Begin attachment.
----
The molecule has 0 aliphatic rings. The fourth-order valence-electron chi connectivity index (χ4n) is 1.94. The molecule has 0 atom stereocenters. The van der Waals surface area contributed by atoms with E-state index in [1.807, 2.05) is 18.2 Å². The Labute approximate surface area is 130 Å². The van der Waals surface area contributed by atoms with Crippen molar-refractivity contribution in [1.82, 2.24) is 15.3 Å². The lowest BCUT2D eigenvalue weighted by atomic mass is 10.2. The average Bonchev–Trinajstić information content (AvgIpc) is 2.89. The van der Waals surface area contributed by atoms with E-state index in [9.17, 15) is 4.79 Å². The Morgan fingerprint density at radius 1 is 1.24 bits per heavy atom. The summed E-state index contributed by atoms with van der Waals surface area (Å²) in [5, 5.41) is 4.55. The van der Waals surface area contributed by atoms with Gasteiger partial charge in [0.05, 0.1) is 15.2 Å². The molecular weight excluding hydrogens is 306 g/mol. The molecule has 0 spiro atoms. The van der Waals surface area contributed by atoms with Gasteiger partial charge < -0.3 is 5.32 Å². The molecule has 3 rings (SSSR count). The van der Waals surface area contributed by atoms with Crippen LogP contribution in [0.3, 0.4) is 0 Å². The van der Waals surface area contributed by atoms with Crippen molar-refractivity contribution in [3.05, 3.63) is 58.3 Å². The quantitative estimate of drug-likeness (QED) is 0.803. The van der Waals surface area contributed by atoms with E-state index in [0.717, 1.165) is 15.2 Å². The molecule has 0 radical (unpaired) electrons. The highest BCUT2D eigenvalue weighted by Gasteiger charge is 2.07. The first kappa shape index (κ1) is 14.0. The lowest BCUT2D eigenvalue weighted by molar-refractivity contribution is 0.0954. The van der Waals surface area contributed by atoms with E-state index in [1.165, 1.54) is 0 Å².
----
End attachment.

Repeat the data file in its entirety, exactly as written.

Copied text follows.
The molecule has 0 aliphatic rings. The fourth-order valence-electron chi connectivity index (χ4n) is 1.94. The molecule has 0 atom stereocenters. The van der Waals surface area contributed by atoms with E-state index in [1.807, 2.05) is 18.2 Å². The Labute approximate surface area is 130 Å². The van der Waals surface area contributed by atoms with Crippen molar-refractivity contribution in [1.82, 2.24) is 15.3 Å². The lowest BCUT2D eigenvalue weighted by atomic mass is 10.2. The average Bonchev–Trinajstić information content (AvgIpc) is 2.89. The van der Waals surface area contributed by atoms with E-state index in [9.17, 15) is 4.79 Å². The Morgan fingerprint density at radius 1 is 1.24 bits per heavy atom. The summed E-state index contributed by atoms with van der Waals surface area (Å²) in [5, 5.41) is 4.55. The van der Waals surface area contributed by atoms with Gasteiger partial charge in [0.05, 0.1) is 15.2 Å². The molecular weight excluding hydrogens is 306 g/mol. The molecule has 0 spiro atoms. The van der Waals surface area contributed by atoms with Gasteiger partial charge < -0.3 is 5.32 Å². The molecule has 3 rings (SSSR count). The van der Waals surface area contributed by atoms with Crippen LogP contribution in [0.3, 0.4) is 0 Å². The van der Waals surface area contributed by atoms with Crippen molar-refractivity contribution in [3.05, 3.63) is 58.3 Å². The quantitative estimate of drug-likeness (QED) is 0.803. The van der Waals surface area contributed by atoms with E-state index in [0.717, 1.165) is 15.2 Å². The molecule has 0 radical (unpaired) electrons. The highest BCUT2D eigenvalue weighted by Gasteiger charge is 2.07. The first kappa shape index (κ1) is 14.0. The lowest BCUT2D eigenvalue weighted by molar-refractivity contribution is 0.0954. The van der Waals surface area contributed by atoms with E-state index in [1.165, 1.54) is 0 Å².